But I wasn’t. My then-husband and I fought a lot, and we fought fiercely. Our arguments were always about the same thing, and they always ended the same way. Even when we weren’t fighting over this one particular issue, it was always there between us, and it shaped our relationship very distinctly from the beginning.

I’m an optimistic gal. I see things in a way that most folks don’t. For many years, I forgave easily and tolerated irrational and seriously inappropriate behavior well – and not just from my then-husband. From everyone. I think that what I had done was build a wall around my heart, if you’ll allow me to be dramatic here in this space. Everyday, I was protecting myself, my heart, from harm. And that’s a damn lonely place to be.

After one particularly rough argument, I remember lying in bed and staring at the wall thinking one word over and over: Hopeless. I don’t even remember what that feels like now, to be honest. I haven’t felt hopeless or lonely since the day we separated, and I think that says a lot about what really makes us feel lonely in life.

First and foremost, I believe that we are responsible for our circumstances. If you’re unhappy, choose again. If something has brought you to your knees, stand up. When I hear folks say that they don’t “have a choice” in a matter, I find it so upsetting. Yes, you do have a choice – you just aren’t comfortable with what you believe a different decision may bring. Maybe you’re afraid. Heck, I sure was. Terrified, really.

Remember in the beginning up there when I said the choice is always, always yours? I believe that with all of my heart. I made the choice to stay in that relationship because I thought it was the right thing to do for several really big reasons, though time and time again I was shown otherwise. Because of my choice and the circumstances that came with it, I felt lonely and hopeless. Only when I let go and was willing to be alone did I see hope. Only when I embraced the truth did that heavy blanket of loneliness lift.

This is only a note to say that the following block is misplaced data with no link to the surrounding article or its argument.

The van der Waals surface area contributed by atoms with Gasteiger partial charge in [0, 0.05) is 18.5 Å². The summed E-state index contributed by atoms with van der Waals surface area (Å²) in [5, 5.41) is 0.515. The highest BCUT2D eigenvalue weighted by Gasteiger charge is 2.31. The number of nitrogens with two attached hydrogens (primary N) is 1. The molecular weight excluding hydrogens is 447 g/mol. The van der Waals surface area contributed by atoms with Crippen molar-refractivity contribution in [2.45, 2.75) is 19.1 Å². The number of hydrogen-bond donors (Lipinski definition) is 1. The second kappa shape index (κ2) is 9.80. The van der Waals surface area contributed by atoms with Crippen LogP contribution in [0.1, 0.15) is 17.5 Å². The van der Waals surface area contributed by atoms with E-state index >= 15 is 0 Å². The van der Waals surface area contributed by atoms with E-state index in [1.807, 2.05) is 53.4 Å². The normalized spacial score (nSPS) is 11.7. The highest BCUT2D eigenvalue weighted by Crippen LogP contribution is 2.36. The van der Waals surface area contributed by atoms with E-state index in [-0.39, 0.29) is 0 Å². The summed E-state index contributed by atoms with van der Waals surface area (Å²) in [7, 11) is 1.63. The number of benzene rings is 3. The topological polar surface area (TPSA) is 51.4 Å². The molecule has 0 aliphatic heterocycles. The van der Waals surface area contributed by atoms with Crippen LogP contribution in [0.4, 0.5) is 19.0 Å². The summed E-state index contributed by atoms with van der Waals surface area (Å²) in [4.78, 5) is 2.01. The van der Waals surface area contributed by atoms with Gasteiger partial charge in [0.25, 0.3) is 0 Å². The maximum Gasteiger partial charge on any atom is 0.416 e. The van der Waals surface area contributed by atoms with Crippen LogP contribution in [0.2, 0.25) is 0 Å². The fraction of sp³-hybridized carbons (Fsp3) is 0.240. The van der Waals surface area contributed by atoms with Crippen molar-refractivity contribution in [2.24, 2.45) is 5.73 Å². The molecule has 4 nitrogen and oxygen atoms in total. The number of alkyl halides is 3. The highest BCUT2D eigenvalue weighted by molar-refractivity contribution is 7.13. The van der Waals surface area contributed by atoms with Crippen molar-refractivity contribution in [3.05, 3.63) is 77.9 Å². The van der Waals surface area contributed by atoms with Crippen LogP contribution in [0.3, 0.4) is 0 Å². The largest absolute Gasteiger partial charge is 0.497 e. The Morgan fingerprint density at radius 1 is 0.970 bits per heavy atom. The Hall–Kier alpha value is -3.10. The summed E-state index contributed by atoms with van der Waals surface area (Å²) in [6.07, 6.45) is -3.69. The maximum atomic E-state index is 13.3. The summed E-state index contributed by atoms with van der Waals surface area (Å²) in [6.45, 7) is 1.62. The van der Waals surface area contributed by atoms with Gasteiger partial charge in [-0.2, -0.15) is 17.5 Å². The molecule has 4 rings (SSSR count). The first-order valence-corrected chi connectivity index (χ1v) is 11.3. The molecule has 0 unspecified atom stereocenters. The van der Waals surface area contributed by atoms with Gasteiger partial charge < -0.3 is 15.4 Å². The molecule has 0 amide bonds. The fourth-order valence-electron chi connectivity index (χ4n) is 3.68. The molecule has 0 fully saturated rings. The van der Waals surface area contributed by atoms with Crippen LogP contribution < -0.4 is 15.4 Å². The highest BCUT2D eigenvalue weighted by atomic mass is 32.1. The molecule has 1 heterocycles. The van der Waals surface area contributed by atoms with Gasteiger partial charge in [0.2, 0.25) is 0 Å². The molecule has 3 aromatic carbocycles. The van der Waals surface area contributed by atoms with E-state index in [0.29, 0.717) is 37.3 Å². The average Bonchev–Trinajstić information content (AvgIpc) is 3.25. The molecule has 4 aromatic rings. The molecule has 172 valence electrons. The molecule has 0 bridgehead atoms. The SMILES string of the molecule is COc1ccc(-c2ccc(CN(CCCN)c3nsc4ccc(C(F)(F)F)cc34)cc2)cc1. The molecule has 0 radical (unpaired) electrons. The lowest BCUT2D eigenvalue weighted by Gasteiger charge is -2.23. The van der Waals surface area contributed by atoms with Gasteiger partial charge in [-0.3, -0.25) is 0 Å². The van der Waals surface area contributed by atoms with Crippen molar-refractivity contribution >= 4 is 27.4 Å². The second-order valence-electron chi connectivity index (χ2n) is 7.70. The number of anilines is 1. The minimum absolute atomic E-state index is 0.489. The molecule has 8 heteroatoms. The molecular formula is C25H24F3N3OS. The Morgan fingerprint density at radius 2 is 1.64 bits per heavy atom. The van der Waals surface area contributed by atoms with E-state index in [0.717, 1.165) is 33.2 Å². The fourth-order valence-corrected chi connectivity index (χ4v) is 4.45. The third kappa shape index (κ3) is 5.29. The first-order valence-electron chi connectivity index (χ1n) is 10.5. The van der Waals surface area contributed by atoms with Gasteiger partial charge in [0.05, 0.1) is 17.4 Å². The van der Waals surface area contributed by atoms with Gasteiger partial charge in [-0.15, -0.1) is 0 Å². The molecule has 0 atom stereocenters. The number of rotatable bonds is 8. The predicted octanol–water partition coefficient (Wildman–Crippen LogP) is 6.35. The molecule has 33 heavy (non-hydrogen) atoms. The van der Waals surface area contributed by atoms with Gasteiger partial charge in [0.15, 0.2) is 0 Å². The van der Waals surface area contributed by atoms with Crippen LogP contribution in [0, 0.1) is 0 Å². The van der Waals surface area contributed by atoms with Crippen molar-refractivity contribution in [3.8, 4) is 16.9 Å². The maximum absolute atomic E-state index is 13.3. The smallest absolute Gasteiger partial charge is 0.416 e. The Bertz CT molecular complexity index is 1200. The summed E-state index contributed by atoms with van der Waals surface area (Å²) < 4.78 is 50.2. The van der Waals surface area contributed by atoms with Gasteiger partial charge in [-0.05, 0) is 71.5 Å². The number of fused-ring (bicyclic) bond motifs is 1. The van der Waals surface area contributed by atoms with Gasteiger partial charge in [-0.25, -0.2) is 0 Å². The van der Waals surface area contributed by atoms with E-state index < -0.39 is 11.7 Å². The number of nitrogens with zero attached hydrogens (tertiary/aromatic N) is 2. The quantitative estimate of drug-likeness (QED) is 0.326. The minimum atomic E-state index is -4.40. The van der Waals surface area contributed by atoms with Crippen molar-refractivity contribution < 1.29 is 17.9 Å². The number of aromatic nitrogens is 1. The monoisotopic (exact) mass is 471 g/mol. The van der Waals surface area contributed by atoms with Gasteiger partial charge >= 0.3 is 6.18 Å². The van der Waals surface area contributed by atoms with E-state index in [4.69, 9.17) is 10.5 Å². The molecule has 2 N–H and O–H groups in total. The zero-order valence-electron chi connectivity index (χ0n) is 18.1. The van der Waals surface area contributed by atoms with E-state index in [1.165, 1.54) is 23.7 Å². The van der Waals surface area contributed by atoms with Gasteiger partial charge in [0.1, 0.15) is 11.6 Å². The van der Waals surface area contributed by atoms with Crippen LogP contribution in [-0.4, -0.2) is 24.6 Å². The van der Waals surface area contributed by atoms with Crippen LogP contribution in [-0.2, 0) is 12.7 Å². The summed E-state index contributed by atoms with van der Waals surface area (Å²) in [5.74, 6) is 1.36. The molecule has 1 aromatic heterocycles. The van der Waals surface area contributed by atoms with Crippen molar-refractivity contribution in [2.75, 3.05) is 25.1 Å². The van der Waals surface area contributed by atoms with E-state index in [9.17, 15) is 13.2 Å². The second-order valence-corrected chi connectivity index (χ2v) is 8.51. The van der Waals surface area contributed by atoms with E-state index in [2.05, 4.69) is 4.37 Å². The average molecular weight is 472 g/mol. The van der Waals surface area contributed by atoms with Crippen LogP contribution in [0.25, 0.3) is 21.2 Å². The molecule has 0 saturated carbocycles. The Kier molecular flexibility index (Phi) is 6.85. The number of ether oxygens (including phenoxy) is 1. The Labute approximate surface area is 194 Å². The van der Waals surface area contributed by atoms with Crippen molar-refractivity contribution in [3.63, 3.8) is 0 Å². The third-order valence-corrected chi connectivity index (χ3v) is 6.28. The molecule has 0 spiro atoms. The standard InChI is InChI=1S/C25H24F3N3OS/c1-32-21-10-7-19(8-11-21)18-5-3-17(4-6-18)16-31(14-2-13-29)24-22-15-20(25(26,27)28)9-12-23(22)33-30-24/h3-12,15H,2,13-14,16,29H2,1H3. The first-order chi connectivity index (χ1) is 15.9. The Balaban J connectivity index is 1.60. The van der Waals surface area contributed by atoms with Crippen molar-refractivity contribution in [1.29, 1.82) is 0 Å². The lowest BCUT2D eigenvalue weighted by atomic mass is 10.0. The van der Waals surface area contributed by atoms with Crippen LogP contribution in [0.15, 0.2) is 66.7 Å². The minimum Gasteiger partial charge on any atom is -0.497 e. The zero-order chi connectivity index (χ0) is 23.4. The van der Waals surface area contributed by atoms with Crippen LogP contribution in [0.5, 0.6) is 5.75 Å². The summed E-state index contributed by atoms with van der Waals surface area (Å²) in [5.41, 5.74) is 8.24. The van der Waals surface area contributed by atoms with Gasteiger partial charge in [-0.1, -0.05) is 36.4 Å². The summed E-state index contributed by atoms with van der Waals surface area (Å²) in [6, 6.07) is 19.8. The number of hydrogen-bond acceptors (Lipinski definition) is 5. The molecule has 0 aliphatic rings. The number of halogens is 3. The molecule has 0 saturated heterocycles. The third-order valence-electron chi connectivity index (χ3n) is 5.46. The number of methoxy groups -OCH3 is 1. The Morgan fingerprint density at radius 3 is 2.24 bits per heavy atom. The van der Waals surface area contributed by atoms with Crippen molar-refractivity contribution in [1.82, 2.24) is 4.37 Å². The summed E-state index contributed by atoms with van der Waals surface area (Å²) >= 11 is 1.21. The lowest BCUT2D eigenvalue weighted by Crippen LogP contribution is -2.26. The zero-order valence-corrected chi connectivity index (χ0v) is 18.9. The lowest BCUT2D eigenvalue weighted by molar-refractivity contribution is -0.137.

Jim is a Jerk

I’ve really fallen out of love with one of the characters in the novel. I mean, I feel a little bad saying that. It’s so early in our relationship. Sadly, though, ’tis true. He’s a bit of a jerk. No, strike that, he is a LOT of a jerk.

This morning, as I was writing about Jim, I could see that he was becoming the vessel for an assortment of bad traits that I have noted in real-life folks I’ve crossed paths with in adulthood. Like every fictional character, Jim is a made-up guy. But, also like many characters, he is a little similar to a lot of people that I have actually known. For some reason, though, I am struggling to find something good about him. For me, this is strange. I tend to see the good in everyone (this sounds sweet and lovely, but trust me, it can be so very, very bad).

As I was finishing up writing hour today, I finally realized Jim’s strength and purpose. It felt like a therapy session, or a really good talk with a friend where you have a breakthrough and finally know why something has happened – and, most importantly, what you need to do next. I felt energized and motivated, and then I also realized that Jim was a character who had me “on pause,” so to speak. I know so much about all of the key players, but this guy – I just kept thinking to myself, why is he here, why do I need him to be here, why can’t I just leave him out?